8. Andrew says:

    wait wait wait, you’re telling me that mice are running the whole show? naaaah, couldn’t be.

  9. Allen says:

    At the present time, the difference between a “real” person and a simulated person is agency or free will. The behavior of simulated persons is pre-determined via the algorithms that comprise the simulation. “Real” persons have agency or free will that allows them to make “real” decisions. If I were to find out that I was a simulated person and not a “real” person, I would be disappointed and would lose my hope for the future, knowing that my behavior and decisions were predestined by the algorithms that make up my personality. Persons who believe in predestination would probably be happy as a simulation, since that is the end result of predestination.

  10. Carl Youngblood says:

    Of course, larryco_, if the laws were somehow being “rounded off” it begs the question of how we could ever tell. Scientists’ current approach, when observing phenomena that don’t fit the theories, is to revise the theories till they account for all the data.

  11. Mark Olsen says:


    I’m not sure I buy your argument. If the simulation can model a real world with the needed complexity, then whatever “agency” turns out to be it will be part of the simulation. I don’t see why this is impossible in principle (though I do hold out the possibility that it is impossible, but only knowable empirically, in some distant future). If we are not causally determined, and if agency is radically in the agent why would there be reasons that these things could not be modeled in principle (I am committed to neither determinism nor contra causal agency here–but look whatever agency turns out to be, I don’t think it is just magic. I need some evidence that the notion could not be computable).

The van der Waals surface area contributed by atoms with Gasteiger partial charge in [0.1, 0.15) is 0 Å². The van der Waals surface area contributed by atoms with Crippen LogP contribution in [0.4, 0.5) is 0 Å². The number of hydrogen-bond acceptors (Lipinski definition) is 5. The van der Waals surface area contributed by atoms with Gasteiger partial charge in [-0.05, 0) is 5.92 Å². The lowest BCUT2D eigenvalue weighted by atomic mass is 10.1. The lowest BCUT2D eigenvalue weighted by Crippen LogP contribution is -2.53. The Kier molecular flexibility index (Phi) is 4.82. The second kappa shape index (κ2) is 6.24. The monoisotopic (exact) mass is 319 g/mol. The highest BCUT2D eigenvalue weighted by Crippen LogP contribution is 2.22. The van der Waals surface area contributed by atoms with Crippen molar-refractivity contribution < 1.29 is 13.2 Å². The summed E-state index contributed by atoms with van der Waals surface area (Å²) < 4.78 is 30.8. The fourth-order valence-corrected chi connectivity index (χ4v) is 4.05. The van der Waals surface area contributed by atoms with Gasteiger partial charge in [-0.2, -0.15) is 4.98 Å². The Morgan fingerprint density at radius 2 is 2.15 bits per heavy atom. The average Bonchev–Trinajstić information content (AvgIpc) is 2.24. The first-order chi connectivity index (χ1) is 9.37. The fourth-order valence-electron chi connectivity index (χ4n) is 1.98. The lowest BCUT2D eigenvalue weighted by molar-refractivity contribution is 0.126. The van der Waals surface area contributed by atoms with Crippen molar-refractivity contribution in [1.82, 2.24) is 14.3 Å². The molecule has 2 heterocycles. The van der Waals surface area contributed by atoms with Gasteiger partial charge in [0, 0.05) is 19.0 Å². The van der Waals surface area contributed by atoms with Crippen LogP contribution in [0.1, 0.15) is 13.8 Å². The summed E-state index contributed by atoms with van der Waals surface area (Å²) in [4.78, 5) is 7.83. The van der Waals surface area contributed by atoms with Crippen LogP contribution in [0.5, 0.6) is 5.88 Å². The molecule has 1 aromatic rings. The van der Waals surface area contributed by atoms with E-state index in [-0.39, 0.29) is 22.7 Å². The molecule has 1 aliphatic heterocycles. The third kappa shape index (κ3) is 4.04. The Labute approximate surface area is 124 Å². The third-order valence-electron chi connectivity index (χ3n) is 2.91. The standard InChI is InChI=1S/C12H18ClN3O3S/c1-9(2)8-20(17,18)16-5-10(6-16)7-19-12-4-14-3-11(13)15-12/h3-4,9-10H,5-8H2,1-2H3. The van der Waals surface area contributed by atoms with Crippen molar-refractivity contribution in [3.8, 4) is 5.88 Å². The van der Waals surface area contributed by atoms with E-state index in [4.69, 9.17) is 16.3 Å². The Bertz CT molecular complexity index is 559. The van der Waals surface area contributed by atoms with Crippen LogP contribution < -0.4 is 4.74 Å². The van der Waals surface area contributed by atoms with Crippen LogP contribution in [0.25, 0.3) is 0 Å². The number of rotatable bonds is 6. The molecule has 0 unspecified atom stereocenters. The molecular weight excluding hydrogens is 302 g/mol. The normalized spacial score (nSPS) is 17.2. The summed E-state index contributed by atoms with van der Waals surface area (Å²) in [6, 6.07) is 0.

12. Mark Olsen says:


    There is another problem with your argument. Compatibilism. Plenty of philosophers have bought into determinism, without losing hope that we have responsbility and psychological tests show that as long as the question is asked correctly, the folk will give up their belief in a non-deterministic world before they will give their belief in free will sufficient for responsibility. I am not sure if we are metaphysically free, but I am sure that the end of contracausal choice does not necessarily spell the end of agency sufficient for responsibility. True this is a conundrum that has proponents on at least three different (possibly four different–depending on how your cutting) but if we do live in a mechanistic world, there would be no real problem with a computer modeling that world.

    By the way. I don’t like this argument, but not for your reasons.

  13. Jeremy says:

    Sorry to come late to the party. Probably all of the guests have gone home, but I wanted to comment on something that I have been thinking about recently.

    Instead of wondering whether or not our consciousness exists within a simulation, but whether our simulations have consciousness. There is no real way to test whether an entity “has” consciousness. All that we really have is our own personal experience of consciousness. We assume that other people have consciousness, because we can communicate the shared notion of consciousness with each other.

    However, we have no real way of knowing whether dogs or dolphins or ants or trees are conscious, or at least decision-makers in some sense or other. It is certainly possible that consciousness requires much, much less in terms of cognitive ability than we assume.

    If that is the case, is it possible that we have already created conscious beings? Are our computers conscious? How would we know if they were?

  14. Tod Robbins says:

    Another central aspect of real vs. simulation is: is man uncreate or created? I stand behind Joseph Smith in his declaration that man is co-eternal with God. If something had a beginning it will have an end by logical extension. Simulation implies a beginning and therefore an end. Though, I suppose there is the epic nature of substratum and the like, infinite simulations within simulations with their metalayers. Hmm…